October 18, 2018 – Universities continue to turn to executive search firms to find new athletic directors. Atlanta-based Parker Executive Search has been selected by the Air Force Academy in Colorado Springs to lead its search for a new athletic director. Jim Knowlton stepped down from his role this spring to take over as director of athletics at the University of California, Berkeley. Dan Parker, the search firm’s vice president and managing director, is leading the assignment.
Parker Executive Search announced last week that it will bring a list of candidates later this fall to the Air Force Academy Athletic Corp. for selection, in coordination with the Academy superintendent, Lt. Gen. Jay Silveria.
“This new hiring process enables the academy to attract talented, experienced applicants who will be compensated in a manner consistent with similar positions in the Mountain West Conference and enable enhanced development efforts, while maintaining the leadership and accountability we need in this position,” said Lt. Gen. Silveria.
The academy invites applications, letters of nomination or expressions of interest for the position of director of athletics to be submitted to the search firm.
In the meantime, Jennifer Block, reserve advisor to the superintendent, was named the academy’s interim director of athletics. “It is an absolute honor to be in this position at my alma mater,” said Ms. Block. “Mr. Knowlton built an amazing team that is poised for continued success. I look forward to helping them in any way I can to continue their progress, represent the values of our academy, and in welcoming whoever is chosen for this position in the coming months.”
The athletic teams that represent the Air Force Academy are known as the Falcons. The intercollegiate program has 17 men’s and 10 women’s NCAA-sanctioned teams. The majority of the Falcons teams compete as members of the Mountain West Conference.
Sports and Entertainment Expansion Elevating Search Business
Over the last quarter century, the sports sector has grown into a formidable global industry. Historically, professional sports teams operated on a relatively modest level, with league officials, team owners, managers, and coaches surrounding themselves with people they knew and trusted from their own small worlds. College sports teams relied on in-house search committees and word-of-mouth recommendations. Much of that has forever changed.
Teams with tremendous followings like the Dallas Cowboys, Real Madrid and Manchester United have seen their valuations soar into the billions of dollars. That’s attracted search firms – big time. Seasoned recruiters now provide strategic planning advice, in addition to talent identification services, with the capability of applying their findings to speed along the process in the hunt for talent. Here’s some further reading from Hunt Scanlon Media.
Parker Executive Search conducts executive searches for corporations, colleges and universities and collegiate athletics. Its sports practice represents clients looking to fill positions such as president, CEO, EVP, SVP, general manager, executive director, conference commissioner, athletic director, head coach and assistant coach, among others. The firm’s sports practice has a wide range of client schools, including Notre Dame, Dartmouth, the University of Chicago, Iowa State, Fordham and the University of Central Florida.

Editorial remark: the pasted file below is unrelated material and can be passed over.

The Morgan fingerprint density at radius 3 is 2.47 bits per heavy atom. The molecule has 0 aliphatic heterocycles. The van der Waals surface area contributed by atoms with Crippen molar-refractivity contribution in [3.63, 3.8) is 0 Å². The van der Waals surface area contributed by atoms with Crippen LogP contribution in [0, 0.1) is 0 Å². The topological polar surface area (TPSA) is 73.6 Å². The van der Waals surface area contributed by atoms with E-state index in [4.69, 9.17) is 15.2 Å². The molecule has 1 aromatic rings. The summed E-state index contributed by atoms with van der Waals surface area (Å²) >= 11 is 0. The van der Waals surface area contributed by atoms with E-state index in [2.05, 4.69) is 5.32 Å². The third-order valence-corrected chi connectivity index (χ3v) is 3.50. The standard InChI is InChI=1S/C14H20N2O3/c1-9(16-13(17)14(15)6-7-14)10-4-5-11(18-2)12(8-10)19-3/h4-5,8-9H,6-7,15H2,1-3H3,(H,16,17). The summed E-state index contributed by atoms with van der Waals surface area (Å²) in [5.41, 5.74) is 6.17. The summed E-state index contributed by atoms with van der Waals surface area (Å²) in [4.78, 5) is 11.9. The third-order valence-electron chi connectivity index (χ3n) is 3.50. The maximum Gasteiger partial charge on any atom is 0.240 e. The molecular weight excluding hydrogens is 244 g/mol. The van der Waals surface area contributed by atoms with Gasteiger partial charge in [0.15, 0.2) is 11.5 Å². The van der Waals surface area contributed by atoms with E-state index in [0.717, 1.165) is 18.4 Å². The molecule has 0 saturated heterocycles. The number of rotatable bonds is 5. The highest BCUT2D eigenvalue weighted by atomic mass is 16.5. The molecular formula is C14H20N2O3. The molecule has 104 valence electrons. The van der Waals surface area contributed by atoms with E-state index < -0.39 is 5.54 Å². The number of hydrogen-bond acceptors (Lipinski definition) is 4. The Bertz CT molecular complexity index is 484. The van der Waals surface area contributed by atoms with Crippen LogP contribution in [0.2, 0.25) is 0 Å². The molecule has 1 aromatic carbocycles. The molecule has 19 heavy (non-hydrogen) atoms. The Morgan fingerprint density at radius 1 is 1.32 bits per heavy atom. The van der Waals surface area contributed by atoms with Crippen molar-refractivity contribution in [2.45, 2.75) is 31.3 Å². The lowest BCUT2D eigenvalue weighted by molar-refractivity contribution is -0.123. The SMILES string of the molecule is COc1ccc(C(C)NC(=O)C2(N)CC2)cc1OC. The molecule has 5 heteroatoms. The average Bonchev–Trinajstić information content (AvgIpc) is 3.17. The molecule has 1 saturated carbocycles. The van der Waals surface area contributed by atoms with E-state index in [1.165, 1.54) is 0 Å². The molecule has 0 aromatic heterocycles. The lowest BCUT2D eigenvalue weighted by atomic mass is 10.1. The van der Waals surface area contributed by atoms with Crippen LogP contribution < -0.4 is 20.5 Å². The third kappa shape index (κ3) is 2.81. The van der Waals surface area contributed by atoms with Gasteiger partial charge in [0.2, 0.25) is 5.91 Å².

Mr. Parker has worked on numerous corporate vice president searches, collegiate athletic director searches and collegiate basketball, baseball and football head coach searches. In his role, Daniel is also responsible for business development and candidate development.
Athletic directors are playing an increasingly vital role at colleges and universities across the country. With the expansion of athletic departments and, for the larger schools, the infusion of big dollars for sports, more schools have turned to search firms when such positions become open. Too much is at stake, they feel, to go it alone. What’s more, the AD job has come to demand greater business and management skills than the typical academic search.
SRi, an international executive search firm focused on the sports, media and entertainment sectors, published a report not long ago on how the modern day AD serves more as a CEO-type function than as a coaching figurehead. SRi recently spoke with several university presidents on this topic.
“The AD today is the CEO of athletic operations at a college,” said John Lahey, current president at Quinnipiac University. “Thirty to 40 years ago, you were more likely to see former coaches and athletes promoted into those roles as a way of rewarding success or longevity, but now you need a business person who is able to lead people, generate revenue and understand how the marketing and brand of athletics can impact the entire university.”
Bill Lennox, president at St. Leo University in Florida, said schools must make sure that the AD is a senior member of the entire university staff. “We moved the AD to the equivalent level of a vice president, so he sat in all of the meetings and in the decision-making process with the rest of the VPs of the university,” he said.
The modern AD position oversees finances, marketing, human resources, student-athlete wellness, media contracts, and of course overall performance – all while salaries head well into seven figures and beyond, said SRi.
Contributed by Scott A. Scanlon, Editor-in-Chief; Dale M. Zupsansky, Managing Editor; Stephen Sawicki, Managing Editor; and Andrew W. Mitchell, Managing Editor – Hunt Scanlon Media